Why do you love God? Is it because God has blessed you, healed you, or answered your prayer in some other way? In short, is it because of something God has done for you?
I heard someone describe how blessed they were because when a tree fell in one of our recent winter storms, it did not hit their house. I’ve said similar things and heard similar proclamations for most of my life. We claim God’s blessing for ourselves in all sorts of situations where things have gone well for us. But what if we do not experience a favorable outcome?
The book of Job offers an insightful rejection of the simplistic explanation that bad things happen as a direct result of unfaithfulness. Yet even with biblical refutation, we are often guilty of tying blessing or lack thereof to God’s favor or disfavor. When we do that we lose sight of the truth that God’s love for us is unconditional and not tied to our behavior.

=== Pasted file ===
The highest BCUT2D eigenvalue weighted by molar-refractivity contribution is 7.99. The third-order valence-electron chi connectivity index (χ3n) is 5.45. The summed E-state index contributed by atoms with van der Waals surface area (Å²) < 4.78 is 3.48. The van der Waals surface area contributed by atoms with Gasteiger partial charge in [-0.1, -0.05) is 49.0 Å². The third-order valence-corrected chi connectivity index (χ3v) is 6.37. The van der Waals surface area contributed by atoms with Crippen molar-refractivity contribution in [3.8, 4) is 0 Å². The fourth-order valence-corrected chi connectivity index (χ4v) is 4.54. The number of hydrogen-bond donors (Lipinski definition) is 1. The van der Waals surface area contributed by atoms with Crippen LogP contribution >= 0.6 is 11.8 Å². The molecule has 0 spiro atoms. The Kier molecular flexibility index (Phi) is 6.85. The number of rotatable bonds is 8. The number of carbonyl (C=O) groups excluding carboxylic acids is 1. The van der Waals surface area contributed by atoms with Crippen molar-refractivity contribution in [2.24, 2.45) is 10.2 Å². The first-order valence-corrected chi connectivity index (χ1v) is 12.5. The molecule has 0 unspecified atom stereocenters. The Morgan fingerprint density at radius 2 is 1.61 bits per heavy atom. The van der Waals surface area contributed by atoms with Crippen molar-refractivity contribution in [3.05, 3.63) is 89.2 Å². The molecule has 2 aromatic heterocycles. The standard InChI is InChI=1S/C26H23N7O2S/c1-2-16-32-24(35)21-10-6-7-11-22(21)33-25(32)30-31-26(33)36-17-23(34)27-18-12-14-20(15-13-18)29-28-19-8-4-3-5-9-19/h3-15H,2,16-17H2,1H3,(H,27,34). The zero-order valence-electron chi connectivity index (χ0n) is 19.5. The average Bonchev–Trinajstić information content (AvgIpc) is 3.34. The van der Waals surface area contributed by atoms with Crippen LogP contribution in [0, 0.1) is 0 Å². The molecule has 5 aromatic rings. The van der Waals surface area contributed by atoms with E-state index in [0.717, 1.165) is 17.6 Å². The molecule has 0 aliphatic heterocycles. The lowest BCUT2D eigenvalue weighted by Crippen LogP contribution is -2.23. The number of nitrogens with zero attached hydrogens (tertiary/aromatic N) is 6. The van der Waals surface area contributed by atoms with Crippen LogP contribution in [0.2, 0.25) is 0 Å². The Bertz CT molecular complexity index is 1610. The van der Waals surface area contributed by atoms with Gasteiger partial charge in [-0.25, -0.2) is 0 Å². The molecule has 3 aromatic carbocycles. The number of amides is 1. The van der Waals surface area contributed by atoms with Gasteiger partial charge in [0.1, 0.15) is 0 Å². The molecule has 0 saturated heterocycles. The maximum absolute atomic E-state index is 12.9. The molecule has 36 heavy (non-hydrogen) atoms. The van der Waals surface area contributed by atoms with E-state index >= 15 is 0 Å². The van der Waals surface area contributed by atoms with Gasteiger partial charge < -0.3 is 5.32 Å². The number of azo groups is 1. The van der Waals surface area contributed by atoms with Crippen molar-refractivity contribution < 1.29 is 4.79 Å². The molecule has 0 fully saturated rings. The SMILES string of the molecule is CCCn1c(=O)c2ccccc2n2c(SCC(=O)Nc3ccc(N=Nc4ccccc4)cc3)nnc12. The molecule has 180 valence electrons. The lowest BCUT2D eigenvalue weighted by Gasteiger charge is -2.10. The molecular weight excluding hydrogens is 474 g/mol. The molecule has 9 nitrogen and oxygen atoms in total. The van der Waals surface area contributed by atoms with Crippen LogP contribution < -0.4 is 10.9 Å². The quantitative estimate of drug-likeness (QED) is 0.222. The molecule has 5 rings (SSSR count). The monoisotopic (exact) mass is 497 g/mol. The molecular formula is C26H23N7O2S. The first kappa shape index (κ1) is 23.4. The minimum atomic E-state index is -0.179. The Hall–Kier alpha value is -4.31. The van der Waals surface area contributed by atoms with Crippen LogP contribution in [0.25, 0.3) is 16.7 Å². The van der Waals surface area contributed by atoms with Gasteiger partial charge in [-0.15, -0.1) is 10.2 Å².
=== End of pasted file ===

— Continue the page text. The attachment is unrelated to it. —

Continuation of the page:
Do we love God for what God has done for us or simply because God is God? Habakkuk provides us with a beautiful example of what it means to love God simply for God’s sake:
Though the fig tree doesn’t bloom,
and there’s no produce on the vine;
though the olive crop withers,
and the fields don’t provide food;
though the sheep is cut off from the pen,
and there is no cattle in the stalls;
I will rejoice in the Lord.
I will rejoice in the God of my deliverance.
To love God for God’s sake, in whatever circumstance we are in, is recognition and acceptance of God’s unconditional love for us. As we accept that God loves us unconditionally, we then can turn our hearts to God, loving God for who God is, not what God does for us.